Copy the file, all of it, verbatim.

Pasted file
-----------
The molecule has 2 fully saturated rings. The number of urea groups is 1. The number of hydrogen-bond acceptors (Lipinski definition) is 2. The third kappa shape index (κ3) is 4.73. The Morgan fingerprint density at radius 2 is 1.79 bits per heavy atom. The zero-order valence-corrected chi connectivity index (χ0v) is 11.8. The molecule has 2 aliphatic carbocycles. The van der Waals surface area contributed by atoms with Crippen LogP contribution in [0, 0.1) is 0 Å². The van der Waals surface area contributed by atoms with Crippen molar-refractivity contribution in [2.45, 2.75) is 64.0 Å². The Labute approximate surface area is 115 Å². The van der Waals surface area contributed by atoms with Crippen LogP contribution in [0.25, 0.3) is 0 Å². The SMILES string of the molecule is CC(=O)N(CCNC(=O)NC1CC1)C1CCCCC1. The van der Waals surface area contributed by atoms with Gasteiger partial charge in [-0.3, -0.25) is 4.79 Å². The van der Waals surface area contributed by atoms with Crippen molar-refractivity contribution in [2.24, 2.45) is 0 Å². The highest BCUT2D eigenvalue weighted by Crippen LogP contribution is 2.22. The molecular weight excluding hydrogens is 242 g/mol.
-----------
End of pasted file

The molecule has 2 fully saturated rings. The number of urea groups is 1. The number of hydrogen-bond acceptors (Lipinski definition) is 2. The third kappa shape index (κ3) is 4.73. The Morgan fingerprint density at radius 2 is 1.79 bits per heavy atom. The zero-order valence-corrected chi connectivity index (χ0v) is 11.8. The molecule has 2 aliphatic carbocycles. The van der Waals surface area contributed by atoms with Crippen LogP contribution in [0, 0.1) is 0 Å². The van der Waals surface area contributed by atoms with Crippen molar-refractivity contribution in [2.45, 2.75) is 64.0 Å². The Labute approximate surface area is 115 Å². The van der Waals surface area contributed by atoms with Crippen LogP contribution in [0.25, 0.3) is 0 Å². The SMILES string of the molecule is CC(=O)N(CCNC(=O)NC1CC1)C1CCCCC1. The van der Waals surface area contributed by atoms with Gasteiger partial charge in [-0.3, -0.25) is 4.79 Å². The van der Waals surface area contributed by atoms with Crippen molar-refractivity contribution in [2.24, 2.45) is 0 Å². The highest BCUT2D eigenvalue weighted by Crippen LogP contribution is 2.22. The molecular weight excluding hydrogens is 242 g/mol.